Your Incredible Luck

May 1, 2009

Do you believe in luck? I do. More than ever, now! The significance of luck in the existence of every human being is appreciably larger than what most of us would like to agree. People would always love to believe in themselves and their abilities. And that’s not a bad thing, not until you overestimate your own control on things. A comprehension of what is beyond your own capabilities is always good. And apparently what is in your control may become microscopic when you compare it with what is beyond you. Luck is essentially everything that is out of our control and that what controls us. Everything that directly or indirectly shapes up the evolution of our civilizations. Our co-existence with an elaborate social structure is heavily influenced by our chances.  

Our present can be seen as an outcome to an array of both controllable and uncontrollable events of past. We generally feel blind about what is out of our power and consequently comes to think that all what is happening is a net resultant of all what we are doing. It’s basically a delusion.  We generally care only about that microscopic part of our life of which we are in control. And perhaps for ensuring some sort of a progression in our existence such a delusion is very important. If we stop caring about what we should be cared about, it’s failure again. So consider Mr. A, who is presently doing engineering, and if A works hard, in future he would become a successful engineer. ‘If he works hard’ is the microscopic controllable fraction and all what we are concerned about. There is an indomitable past, present and future to it. ‘A’ was born in a family, a place, a country where he could afford to go learn engineering. Mr. A possibly couldn’t have had any say on such things. Then there is an equally uncertain future. What if Mr. A get’s into an accident or what if America decides to attack Mr. A’s country? A becomes not what he chooses to be, but what a set of random interrelated incidents around him leads him to be. Chaos.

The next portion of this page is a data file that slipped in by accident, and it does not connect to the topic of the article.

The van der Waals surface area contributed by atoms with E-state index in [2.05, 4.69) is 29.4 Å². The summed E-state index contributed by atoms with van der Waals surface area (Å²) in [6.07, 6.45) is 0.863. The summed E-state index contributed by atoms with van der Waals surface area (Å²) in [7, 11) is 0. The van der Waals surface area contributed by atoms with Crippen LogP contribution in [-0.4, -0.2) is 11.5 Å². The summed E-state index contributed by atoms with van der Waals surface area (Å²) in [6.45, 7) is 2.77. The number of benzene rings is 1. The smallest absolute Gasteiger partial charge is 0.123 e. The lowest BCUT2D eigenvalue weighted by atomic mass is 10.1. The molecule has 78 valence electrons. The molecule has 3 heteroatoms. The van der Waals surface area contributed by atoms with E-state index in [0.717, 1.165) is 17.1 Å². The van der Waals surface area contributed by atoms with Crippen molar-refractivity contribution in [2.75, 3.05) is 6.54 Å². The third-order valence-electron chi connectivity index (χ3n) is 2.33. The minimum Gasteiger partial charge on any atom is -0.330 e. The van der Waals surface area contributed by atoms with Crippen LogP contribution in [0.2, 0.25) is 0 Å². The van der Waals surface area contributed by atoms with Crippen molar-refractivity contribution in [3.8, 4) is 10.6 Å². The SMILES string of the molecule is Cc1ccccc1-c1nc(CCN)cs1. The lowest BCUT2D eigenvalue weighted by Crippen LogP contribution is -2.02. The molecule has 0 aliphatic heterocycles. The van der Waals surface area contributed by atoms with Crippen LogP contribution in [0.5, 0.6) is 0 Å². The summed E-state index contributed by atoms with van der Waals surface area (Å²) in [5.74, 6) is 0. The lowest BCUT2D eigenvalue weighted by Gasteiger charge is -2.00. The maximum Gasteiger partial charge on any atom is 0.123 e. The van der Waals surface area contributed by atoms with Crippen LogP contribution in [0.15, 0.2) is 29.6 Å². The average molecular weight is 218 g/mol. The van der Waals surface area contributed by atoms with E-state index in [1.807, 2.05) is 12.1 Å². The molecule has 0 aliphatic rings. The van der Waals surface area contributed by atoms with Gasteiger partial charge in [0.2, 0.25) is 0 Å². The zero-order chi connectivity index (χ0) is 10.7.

Then there are two other concepts of fate and destiny, which I think is absurd. In fate your luck is predetermined. It was already determined that Mr. A should be born in that particular place, family, country and should go to engineering and no matter how hard he tries he wouldn’t become a successful engineer if the fate has it that way. Now that’s perennial hopelessness.  But in many ways luck is not. Your luck is not predetermined. But you couldn’t do anything about either. You are not in control. Nobody is!

 So who decides what luck should come to you? GOD, maybe? No I don’t think so. Because if he was in control why would GOD give Mr. A all the luck in the world to become an engineer while Mr. B born in a poor family in Afghanistan, who happens to be a little more intelligent and talented , get’s neglected ? Why would you get the providence today to enjoy that  late night party with your friends, when in some other parts of the world men are mourning the deaths of their own sons and daughters? Why them and not you? Is god biased that way? May be, the intervention of the divine power in our lives is a far more complicated and unsettled subject.

So, it’s just a thought on how random and uncertain our life is. It’s not about the good luck or the bad luck but about how out of control everything is. Most people would tell you that you can make your own luck. I believe they are lying. Lying, probably only to help you out. Only to sustain a harmless fallacy that would lead to an overall happiness. I believe in luck for all the livid perplexity it offers. Like Woody Allen I believe in the man who said ‘I would rather be lucky than be good’.

P.S: Sorry for that shameless lame example of Mr. A and engineering. Just too sorry about that!

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